The star magnolia is a small, compact ornamental tree grown for its early spring flowers. Opening in early spring before the leaves unfurl, the flowers are clusters of white petals sometimes touched with pink. Because they bloom so early, they are vulnerable to damage by late spring frosts in the Midwest. Star magnolia is best planted in a sheltered location such as near a patio, an entryway, or in a shrub border.
This plant has some cultivated varieties. Go to list of cultivars.
- Residential and parks
- Under utility lines
- Mixed border
- Small tree (15-25 feet)
- Compact tree (10-15 feet)
- Large shrub (more than 8 feet)
- Full sun (6 hrs direct light daily)
- Partial sun/shade (4-6 hrs light daily)
- Zone 4
- Zone 5
- Zone 6
- Zone 7
- Zone 8
- Zone 9
- Moist, well-drained soil
- Moderately Tolerant
- Weak wood and branch structure
- Deciduous (seasonally loses leaves)
- Spring blossoms
- Fragrant flowers
- Showy fruit
- Showy flowers
- Attractive bark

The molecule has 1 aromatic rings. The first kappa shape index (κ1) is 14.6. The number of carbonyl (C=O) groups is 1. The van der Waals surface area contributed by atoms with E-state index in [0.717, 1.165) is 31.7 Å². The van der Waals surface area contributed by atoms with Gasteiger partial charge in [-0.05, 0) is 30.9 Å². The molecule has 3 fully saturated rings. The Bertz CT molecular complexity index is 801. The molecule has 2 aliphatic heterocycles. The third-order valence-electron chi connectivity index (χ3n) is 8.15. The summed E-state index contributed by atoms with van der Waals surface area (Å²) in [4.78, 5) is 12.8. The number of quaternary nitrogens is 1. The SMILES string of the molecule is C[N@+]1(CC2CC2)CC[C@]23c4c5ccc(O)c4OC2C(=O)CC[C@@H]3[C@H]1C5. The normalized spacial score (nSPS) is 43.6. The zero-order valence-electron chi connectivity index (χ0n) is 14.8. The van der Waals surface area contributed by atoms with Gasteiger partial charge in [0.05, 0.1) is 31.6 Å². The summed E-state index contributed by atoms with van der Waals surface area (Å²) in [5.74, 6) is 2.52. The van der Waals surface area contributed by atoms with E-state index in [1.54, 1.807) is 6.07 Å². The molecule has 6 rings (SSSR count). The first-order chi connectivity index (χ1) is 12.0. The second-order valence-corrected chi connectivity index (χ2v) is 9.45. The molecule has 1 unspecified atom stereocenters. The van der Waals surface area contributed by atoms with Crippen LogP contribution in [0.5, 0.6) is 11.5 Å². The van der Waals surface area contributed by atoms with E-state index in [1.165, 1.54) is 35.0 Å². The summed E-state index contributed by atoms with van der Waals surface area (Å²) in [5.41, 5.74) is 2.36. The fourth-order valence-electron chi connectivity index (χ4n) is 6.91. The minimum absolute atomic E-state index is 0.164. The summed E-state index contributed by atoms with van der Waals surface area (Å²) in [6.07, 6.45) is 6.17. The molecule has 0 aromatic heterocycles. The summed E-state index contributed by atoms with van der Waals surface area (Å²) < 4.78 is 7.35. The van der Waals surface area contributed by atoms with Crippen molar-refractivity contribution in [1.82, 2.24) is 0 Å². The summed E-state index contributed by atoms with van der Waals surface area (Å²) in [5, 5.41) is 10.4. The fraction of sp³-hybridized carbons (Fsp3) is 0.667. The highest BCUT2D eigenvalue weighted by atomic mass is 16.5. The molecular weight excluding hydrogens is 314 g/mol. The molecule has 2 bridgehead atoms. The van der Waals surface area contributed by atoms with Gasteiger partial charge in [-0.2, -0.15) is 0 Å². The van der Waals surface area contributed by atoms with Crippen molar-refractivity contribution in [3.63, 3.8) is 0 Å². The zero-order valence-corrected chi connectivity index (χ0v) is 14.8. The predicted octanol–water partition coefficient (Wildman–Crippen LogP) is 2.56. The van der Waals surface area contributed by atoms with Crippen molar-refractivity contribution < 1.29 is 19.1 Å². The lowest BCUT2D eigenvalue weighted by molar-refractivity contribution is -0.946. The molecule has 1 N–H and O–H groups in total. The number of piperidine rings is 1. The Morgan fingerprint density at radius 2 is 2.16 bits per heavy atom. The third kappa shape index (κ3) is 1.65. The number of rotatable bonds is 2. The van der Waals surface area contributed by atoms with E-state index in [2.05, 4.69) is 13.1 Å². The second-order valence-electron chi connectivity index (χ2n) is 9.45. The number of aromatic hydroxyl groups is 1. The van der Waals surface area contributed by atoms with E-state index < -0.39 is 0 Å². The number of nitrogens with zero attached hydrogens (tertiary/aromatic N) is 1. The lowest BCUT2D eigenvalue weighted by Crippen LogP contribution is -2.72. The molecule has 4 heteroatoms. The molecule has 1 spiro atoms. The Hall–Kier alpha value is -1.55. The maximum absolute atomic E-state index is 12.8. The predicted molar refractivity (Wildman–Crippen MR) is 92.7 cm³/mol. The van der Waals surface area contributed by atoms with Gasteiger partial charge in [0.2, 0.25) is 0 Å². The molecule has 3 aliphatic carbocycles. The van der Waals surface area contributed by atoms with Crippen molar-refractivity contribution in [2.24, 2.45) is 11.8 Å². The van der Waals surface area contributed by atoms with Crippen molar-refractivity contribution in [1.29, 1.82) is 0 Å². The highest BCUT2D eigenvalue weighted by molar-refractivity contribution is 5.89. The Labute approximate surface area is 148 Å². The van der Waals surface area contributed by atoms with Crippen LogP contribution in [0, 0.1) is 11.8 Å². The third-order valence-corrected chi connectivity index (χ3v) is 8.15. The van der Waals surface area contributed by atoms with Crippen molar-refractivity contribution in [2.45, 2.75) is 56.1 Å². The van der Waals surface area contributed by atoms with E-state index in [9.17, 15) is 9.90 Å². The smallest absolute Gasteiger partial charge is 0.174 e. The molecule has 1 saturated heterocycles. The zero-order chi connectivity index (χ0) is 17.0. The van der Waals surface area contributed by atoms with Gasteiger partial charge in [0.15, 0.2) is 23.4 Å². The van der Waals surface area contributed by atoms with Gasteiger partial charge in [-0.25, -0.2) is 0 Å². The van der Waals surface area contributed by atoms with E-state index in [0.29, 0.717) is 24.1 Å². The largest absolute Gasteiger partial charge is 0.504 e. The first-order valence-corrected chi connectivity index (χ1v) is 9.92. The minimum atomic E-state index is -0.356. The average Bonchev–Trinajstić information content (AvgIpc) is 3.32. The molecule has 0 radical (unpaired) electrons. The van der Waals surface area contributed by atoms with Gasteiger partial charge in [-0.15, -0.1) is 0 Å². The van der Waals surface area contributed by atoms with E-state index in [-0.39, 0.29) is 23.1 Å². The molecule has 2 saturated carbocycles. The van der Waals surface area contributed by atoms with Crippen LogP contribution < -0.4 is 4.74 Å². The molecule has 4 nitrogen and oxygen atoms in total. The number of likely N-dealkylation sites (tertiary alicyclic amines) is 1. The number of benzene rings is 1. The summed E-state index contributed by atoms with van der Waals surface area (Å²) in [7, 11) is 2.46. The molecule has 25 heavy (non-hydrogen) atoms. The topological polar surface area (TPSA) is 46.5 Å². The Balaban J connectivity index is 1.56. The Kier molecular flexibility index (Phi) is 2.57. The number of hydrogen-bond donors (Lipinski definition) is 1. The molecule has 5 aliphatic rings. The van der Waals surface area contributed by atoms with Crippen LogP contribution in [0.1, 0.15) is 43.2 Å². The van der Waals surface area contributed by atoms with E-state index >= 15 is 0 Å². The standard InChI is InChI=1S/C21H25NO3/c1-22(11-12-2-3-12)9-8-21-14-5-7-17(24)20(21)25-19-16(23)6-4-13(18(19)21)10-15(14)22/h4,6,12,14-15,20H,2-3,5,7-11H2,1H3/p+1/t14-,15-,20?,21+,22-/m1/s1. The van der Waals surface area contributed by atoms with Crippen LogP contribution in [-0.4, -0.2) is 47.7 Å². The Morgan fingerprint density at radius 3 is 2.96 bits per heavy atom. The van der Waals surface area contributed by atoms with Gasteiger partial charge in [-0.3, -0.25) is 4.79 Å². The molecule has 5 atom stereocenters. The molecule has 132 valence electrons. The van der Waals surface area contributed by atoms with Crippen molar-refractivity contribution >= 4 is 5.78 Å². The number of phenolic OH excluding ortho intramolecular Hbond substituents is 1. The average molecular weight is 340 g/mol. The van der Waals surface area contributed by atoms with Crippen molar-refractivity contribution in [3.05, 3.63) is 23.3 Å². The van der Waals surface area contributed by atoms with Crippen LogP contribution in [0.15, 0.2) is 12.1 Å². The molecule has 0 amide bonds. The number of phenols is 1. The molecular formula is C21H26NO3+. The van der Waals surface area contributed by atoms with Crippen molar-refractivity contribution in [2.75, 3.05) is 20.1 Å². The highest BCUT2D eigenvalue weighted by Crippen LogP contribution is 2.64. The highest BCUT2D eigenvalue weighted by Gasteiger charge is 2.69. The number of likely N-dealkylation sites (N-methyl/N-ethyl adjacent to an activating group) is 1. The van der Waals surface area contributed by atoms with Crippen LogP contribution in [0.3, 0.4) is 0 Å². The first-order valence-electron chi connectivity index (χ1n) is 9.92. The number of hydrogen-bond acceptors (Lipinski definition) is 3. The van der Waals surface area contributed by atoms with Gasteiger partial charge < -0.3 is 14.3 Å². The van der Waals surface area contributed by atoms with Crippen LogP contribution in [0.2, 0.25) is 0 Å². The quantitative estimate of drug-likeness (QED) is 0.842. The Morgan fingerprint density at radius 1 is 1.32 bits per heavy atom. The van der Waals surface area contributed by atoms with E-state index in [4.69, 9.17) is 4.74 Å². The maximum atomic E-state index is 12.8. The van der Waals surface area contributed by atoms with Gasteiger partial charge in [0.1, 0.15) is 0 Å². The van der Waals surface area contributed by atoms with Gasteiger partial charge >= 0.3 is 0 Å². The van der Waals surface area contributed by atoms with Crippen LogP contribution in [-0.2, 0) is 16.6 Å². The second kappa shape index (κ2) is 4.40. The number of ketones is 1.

- Early spring
- Insect pollinators
Tree & Plant Care
Grows best in full sun, well-drained, organic rich moist soil.
Shallow roots benefit with a layer of mulch to moderate soil temperature and conserve moisture.
Avoid extremely windy sites.
Minimal pruning required.
Disease, pests, and problems
Chlorosis in high pH soils, magnolia scale, early frost damage, powdery mildew.
Native geographic location and habitat
Native to Japan.
Bark color and texture
Young plants have a smooth, shiny chestnut brown bark turning a silvery gray with age.
Leaf or needle arrangement, size, shape, and texture
Alternate, 2 to 4 inch long, elliptic leaves.
Star magnolias leaves are dense and smaller than other magnolias.
New leaves emerge with a bronze cast turning to a medium green and yellow-brown fall color.
Flower arrangement, shape, and size
Very showy, fragrant white flower with a pink tinge.
Solitary, each flower has 12 to 18 petals (tepals) and is 3 to 4 inches across.
Flowers before leaves emerge.
Fruit, cone, nut, and seed descriptions
Mature 2 inch fruit is a knobby cluster (aggregate) that opens to reveal reddish-orange seeds.
Cultivars and their differences
‘Rosea’ (Magnolia stellata 'Rosea'): This cultivar has an oval to round shape with a dense, bushy habit. Pink buds open to fragrant, light pink, star-like flowers. This plant flowers in late April, a little later than the species.
‘Royal Star’ (Magnolia stellata 'Royal Star'): oval to round shape; flowers later than species; star-shaped fragrant, white flowers.